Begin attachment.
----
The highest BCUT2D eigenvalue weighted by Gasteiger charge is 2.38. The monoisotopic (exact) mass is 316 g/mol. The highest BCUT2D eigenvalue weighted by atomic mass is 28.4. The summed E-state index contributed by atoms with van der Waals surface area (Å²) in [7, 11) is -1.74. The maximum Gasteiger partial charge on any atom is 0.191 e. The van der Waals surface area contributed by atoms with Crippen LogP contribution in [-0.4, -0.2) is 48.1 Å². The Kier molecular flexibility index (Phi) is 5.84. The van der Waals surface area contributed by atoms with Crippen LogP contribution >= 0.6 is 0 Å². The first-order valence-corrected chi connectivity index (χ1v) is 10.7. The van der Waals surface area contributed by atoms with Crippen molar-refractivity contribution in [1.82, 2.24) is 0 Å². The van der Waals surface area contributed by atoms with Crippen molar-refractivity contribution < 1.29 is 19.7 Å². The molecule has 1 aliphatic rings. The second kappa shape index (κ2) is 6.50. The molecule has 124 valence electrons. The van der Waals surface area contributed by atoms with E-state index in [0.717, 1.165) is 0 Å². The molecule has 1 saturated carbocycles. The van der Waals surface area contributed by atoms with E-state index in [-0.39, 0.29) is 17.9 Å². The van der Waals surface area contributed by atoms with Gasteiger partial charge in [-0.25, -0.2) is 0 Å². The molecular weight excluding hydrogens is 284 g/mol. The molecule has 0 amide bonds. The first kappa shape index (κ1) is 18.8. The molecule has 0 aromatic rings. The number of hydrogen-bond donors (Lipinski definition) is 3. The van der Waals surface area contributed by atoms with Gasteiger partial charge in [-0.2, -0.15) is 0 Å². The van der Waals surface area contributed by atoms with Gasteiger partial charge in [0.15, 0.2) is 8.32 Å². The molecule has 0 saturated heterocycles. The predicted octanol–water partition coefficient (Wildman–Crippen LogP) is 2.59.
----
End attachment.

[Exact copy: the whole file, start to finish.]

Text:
The highest BCUT2D eigenvalue weighted by Gasteiger charge is 2.38. The monoisotopic (exact) mass is 316 g/mol. The highest BCUT2D eigenvalue weighted by atomic mass is 28.4. The summed E-state index contributed by atoms with van der Waals surface area (Å²) in [7, 11) is -1.74. The maximum Gasteiger partial charge on any atom is 0.191 e. The van der Waals surface area contributed by atoms with Crippen LogP contribution in [-0.4, -0.2) is 48.1 Å². The Kier molecular flexibility index (Phi) is 5.84. The van der Waals surface area contributed by atoms with Crippen LogP contribution >= 0.6 is 0 Å². The first-order valence-corrected chi connectivity index (χ1v) is 10.7. The van der Waals surface area contributed by atoms with Crippen molar-refractivity contribution in [1.82, 2.24) is 0 Å². The van der Waals surface area contributed by atoms with Crippen molar-refractivity contribution < 1.29 is 19.7 Å². The molecule has 1 aliphatic rings. The second kappa shape index (κ2) is 6.50. The molecule has 124 valence electrons. The van der Waals surface area contributed by atoms with E-state index in [0.717, 1.165) is 0 Å². The molecule has 1 saturated carbocycles. The van der Waals surface area contributed by atoms with E-state index in [-0.39, 0.29) is 17.9 Å². The van der Waals surface area contributed by atoms with Gasteiger partial charge in [-0.25, -0.2) is 0 Å². The molecular weight excluding hydrogens is 284 g/mol. The molecule has 0 amide bonds. The first kappa shape index (κ1) is 18.8. The molecule has 0 aromatic rings. The number of hydrogen-bond donors (Lipinski definition) is 3. The van der Waals surface area contributed by atoms with Gasteiger partial charge in [-0.2, -0.15) is 0 Å². The van der Waals surface area contributed by atoms with Gasteiger partial charge in [0.15, 0.2) is 8.32 Å². The molecule has 0 saturated heterocycles. The predicted octanol–water partition coefficient (Wildman–Crippen LogP) is 2.59.